Regrettably, we must announce that this conference has been cancelled, as the speaker cannot join us.
The Centre for Human Rights and Legal Pluralism and the Fortier Chair in International Arbitration & Commercial Law welcome Valérie V. Suhr, University of Hamburg Law School. Professor Andrea Bjorklund will act as moderator.
Despite some great improvements in their legal as well as factual situation over the past decades, sexual minorities (LGBTI: Lesbian, Gay, Bisexual, Transgender, Intersex) still face massive state and non-state violence in many places. The presentation analyses whether the worst human rights violations specifically directed at LGBTI are punishable under international criminal law, as codified in the Rome Statute (RS) of the International Criminal Court.
The focus lies on the question whether sexual and gender minorities—or at least parts of them—are covered by the crime of persecution, a crime against humanity codified in Article 7(1)(h) RS. Although sexual orientation and gender identity are not explicitly listed as prohibited grounds of persecution, “gender” is—along with “other grounds that are universally recognized as impermissible under international law.” Drawing on insights from gender studies on the social construction of gender, on the development of LGBTI human rights and on general rules of interpretation, the presentation will argue that sexual orientation and gender identify are included in the first, probably both grounds of persecution.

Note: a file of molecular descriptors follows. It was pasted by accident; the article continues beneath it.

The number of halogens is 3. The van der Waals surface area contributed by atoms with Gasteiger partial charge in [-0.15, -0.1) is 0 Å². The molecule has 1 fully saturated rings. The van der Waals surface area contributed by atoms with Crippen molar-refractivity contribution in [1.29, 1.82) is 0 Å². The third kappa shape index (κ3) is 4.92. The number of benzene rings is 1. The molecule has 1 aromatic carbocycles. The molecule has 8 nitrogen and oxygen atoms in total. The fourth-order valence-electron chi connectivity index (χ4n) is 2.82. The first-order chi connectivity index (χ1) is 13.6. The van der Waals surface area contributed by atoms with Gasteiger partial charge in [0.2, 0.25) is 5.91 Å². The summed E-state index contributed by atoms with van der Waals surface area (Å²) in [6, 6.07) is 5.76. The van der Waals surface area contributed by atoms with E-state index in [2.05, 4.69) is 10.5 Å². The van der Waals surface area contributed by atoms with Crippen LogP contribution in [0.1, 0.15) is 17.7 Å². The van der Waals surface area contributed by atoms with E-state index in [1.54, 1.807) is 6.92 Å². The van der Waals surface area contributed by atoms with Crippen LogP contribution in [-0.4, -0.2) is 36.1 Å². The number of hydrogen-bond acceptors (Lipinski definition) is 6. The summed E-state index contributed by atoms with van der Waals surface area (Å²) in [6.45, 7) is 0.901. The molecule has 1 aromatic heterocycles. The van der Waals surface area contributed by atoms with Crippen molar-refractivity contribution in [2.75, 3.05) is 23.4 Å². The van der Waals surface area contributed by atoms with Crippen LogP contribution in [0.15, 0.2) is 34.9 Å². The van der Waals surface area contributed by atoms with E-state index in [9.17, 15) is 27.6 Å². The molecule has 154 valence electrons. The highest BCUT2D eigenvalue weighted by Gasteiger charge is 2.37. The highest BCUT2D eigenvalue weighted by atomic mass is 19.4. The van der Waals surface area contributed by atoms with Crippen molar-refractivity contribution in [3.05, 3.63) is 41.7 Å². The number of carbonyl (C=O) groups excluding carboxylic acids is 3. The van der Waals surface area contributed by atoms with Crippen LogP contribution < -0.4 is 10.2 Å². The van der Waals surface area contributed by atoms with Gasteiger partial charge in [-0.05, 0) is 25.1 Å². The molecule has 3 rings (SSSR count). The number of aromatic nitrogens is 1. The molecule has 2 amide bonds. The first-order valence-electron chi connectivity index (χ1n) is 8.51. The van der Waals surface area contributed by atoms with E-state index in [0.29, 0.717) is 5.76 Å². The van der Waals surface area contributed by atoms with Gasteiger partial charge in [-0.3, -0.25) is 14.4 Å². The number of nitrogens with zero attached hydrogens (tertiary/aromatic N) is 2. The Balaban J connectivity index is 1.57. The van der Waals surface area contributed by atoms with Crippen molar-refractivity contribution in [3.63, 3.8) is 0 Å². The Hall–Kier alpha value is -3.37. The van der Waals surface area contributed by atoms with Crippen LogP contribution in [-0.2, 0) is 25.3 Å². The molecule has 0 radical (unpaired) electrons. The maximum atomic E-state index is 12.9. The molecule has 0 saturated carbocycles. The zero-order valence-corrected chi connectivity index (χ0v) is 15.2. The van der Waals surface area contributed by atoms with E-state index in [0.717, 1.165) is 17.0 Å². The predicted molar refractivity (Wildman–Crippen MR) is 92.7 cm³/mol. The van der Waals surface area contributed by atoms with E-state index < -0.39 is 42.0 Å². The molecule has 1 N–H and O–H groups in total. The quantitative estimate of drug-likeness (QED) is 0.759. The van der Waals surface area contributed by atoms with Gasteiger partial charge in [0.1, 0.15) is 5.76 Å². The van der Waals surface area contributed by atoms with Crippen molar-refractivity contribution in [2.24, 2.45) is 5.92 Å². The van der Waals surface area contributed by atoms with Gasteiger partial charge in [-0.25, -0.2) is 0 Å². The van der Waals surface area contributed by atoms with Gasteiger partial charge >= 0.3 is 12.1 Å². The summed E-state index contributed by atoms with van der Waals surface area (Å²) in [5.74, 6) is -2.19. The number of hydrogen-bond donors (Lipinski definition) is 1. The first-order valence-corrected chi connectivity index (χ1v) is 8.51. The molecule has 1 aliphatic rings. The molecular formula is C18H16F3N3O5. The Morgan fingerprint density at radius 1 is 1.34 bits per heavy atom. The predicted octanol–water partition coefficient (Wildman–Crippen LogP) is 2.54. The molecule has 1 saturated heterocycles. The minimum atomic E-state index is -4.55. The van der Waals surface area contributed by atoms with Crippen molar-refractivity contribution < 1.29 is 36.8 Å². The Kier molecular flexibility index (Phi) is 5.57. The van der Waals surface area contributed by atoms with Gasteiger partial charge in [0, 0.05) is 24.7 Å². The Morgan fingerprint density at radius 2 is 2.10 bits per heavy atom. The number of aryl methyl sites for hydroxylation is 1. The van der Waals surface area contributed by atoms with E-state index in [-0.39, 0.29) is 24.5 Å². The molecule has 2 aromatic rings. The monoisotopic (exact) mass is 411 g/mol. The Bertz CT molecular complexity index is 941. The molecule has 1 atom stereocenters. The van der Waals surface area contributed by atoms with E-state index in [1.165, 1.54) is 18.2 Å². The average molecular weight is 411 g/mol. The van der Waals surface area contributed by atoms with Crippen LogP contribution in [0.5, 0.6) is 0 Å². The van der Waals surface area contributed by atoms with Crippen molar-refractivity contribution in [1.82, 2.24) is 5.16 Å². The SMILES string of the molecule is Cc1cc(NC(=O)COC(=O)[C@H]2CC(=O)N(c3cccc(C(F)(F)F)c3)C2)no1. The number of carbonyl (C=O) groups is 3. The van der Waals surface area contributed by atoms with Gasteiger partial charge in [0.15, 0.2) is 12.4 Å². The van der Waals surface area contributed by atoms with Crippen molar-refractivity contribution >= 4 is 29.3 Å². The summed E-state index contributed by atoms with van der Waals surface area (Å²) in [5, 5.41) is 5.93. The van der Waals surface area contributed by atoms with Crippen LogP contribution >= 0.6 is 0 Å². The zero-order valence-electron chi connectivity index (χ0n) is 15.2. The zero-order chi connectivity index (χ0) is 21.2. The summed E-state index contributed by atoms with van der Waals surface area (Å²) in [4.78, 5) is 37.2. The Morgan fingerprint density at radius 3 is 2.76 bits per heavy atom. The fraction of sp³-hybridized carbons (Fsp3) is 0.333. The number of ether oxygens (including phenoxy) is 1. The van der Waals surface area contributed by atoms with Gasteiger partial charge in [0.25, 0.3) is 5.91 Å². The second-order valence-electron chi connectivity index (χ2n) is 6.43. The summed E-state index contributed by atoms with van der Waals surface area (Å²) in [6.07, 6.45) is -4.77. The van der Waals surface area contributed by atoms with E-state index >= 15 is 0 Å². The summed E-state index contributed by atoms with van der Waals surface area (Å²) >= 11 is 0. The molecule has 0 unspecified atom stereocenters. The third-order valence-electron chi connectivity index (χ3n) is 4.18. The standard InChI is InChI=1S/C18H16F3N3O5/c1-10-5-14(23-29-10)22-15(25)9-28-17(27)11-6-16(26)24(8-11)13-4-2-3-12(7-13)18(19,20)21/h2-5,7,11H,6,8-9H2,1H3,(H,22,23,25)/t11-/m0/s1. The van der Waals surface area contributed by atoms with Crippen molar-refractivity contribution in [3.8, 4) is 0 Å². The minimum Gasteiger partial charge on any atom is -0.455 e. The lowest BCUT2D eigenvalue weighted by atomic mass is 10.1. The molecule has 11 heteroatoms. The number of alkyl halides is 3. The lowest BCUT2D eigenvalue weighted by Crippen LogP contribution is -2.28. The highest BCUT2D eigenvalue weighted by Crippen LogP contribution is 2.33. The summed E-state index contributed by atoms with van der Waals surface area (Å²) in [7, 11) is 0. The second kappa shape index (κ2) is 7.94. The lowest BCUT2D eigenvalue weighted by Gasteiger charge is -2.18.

About the speaker
Valérie V. Suhr is a PhD candidate at the University of Hamburg Law School and a research fellow to Prof. Nora Markard, MA, who is also her PhD supervisor. She studied law from 2009 until 2015 at the University of Hamburg Law School and in 2011 at Leiden Law School as an Erasmus exchange student. She is currently a Michigan Grotius Research Scholar to the University of Michigan Law School. Previously, she was a visiting scholar at the Grotius Centre for International Legal Studies (Leiden University), the Irish Centre for Human Rights (National University of Ireland, Galway) and the Lauterpacht Centre for International Law (University of Cambridge, England). She is one of the editors of the international law blog voelkerrechtsblog.org. Her primary areas of research are international criminal law, human rights law and gender and law. Her research is supported by a fellowship of the Studienstiftung des Deutschen Volkes.